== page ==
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The Baltimore City Council approved a $2,500 annual property tax credit Monday for low-income municipal staffers, a move they hope will make homeownership more feasible for those who are among the “hardest-working, lowest-paid employees of Baltimore.”

Hundreds of janitors, clerical workers and other full-time city employees who are among the 25% lowest-paid will be eligible for the credit, should Mayor Bernard C. “Jack” Young sign the bill or allow it to become law without his signature.

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The tax credit will help these city workers “not only to build wealth through a body of equity into their home or property but also to have more money available to spend on other things,” Councilman Ryan Dorsey, who introduced the bill, said at an earlier hearing on the bill.

“It’s money that’s probably going right back out into the local economy to achieve basic needs, to buy groceries, to pay for transportation, health care, diapers, school supplies,” he said. “There’s a community-based benefit to freeing up that kind of disposable income to support businesses and local communities throughout the city.”

Every member of the all-Democrat council co-sponsored the bill.

It’s unclear how much this tax credit would end up costing: The Finance Department said officials should expect at least $815,000 of lost revenue, but warned it could cost the city in excess of a million dollars more if large numbers of city employees take advantage the new credit. Right now, a sizable percentage of Baltimore’s low-income employees either rent their homes or live outside the city.

In a January memo opposing the bill, a finance official wrote that the department “recognizes the importance of providing additional assistance to city employees, especially those earning the lowest incomes, but believes that creating tax credits is not the most efficient or effective way to accomplish this."

The finance department also expressed concern about how it would affect city finances as Baltimore prepares for the possibility it will have to nearly double its spending on public education over the next decade based on a revamped funding formula developed by the state’s Commission on Innovation and Excellence in Education, nicknamed for its chair Brit Kirwan.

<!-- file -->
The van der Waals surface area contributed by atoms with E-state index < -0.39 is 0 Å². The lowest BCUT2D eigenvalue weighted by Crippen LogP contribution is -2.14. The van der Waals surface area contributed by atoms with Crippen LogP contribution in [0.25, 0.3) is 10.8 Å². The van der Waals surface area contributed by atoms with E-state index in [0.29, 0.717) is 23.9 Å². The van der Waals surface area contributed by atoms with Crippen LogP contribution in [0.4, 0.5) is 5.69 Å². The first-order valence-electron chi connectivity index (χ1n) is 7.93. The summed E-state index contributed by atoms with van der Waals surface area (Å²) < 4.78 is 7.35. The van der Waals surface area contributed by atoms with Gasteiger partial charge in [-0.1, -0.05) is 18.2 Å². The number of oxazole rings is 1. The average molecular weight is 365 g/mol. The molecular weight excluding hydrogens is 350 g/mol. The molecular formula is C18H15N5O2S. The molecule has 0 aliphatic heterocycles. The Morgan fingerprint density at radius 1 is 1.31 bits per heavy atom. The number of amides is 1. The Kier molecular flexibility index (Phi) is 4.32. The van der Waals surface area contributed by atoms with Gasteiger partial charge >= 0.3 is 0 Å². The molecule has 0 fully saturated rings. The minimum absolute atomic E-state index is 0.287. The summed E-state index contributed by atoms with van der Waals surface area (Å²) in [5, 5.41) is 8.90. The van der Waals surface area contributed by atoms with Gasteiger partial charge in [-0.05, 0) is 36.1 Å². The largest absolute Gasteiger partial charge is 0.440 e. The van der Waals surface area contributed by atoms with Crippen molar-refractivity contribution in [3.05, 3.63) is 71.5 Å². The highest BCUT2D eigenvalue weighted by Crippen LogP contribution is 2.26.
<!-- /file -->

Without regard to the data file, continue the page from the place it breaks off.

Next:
“In anticipation of the financial challenges the city will face with the Kirwan Commission’s school funding recommendations, the proposed tax credit could restrict our ability to properly fund services for city residents,” the memo reads.

Dorsey has pushed back on this, saying officials must figure out other ways to pay for education reforms — in a way that doesn’t hurt people who don’t even earn the city’s median household income of $46,641.

“We cannot exult the benefits of homeownership and at the same time act like we shouldn’t be creating more opportunity for lower-income people to become homeowners,” he said. “There are plenty of other ways Finance can figure out how to cut costs and increase revenues without it coming from the hardest-working, lowest-paid employees of Baltimore.”

This property tax credit is similar to one the council approved two years ago for Baltimore police officers and firefighters, part of an effort to get more officers to live in the city where they work. City data indicates that “few, if any," officers moved to Baltimore based solely on the credit, the memo states.

The president of the City Union of Baltimore, which represents city employees, testified in support of the credit during a recent council hearing, saying that the union has a plan to encourage members to buy homes in the city. Antoinette Ryan-Johnson said the union will bring in real estate experts to help counsel workers through the process.

“When our members buy homes, they become invested in the community, help to stabilize neighborhoods, work to improve schools, generate economic activity and increase wealth for their families,” she said. “This bill addresses two serious problems hurting Baltimore City: a declining population and a drop in homeownership."

Trevor Taylor, a longtime labor crew leader in the Department of Public Works, said the tax credit would be a big help to employees like him. It will “give them a chance to live the American dream and purchase a home for the first time,” he said.

“We don’t make a lot, yet we do an awful lot for the city,” Taylor said. “We are the ones that pick up the trash. We are the ones that fix the water main breaks. We’re out there in the sun. We’re out there in the cold.”

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Dorsey said this legislation could help people in neighborhoods like Westport in South Baltimore. The median home purchase price there is $39,000, according to the nonprofit Live Baltimore, while the estimated rent is $1,135.

If city workers who rent in such neighborhoods could access this tax credit, Dorsey said, it would help bridge a “capital access gap.”

The credit is expected to go into effect in 2021.

The council also is considering a separate property tax credit for veterans or their surviving spouses.

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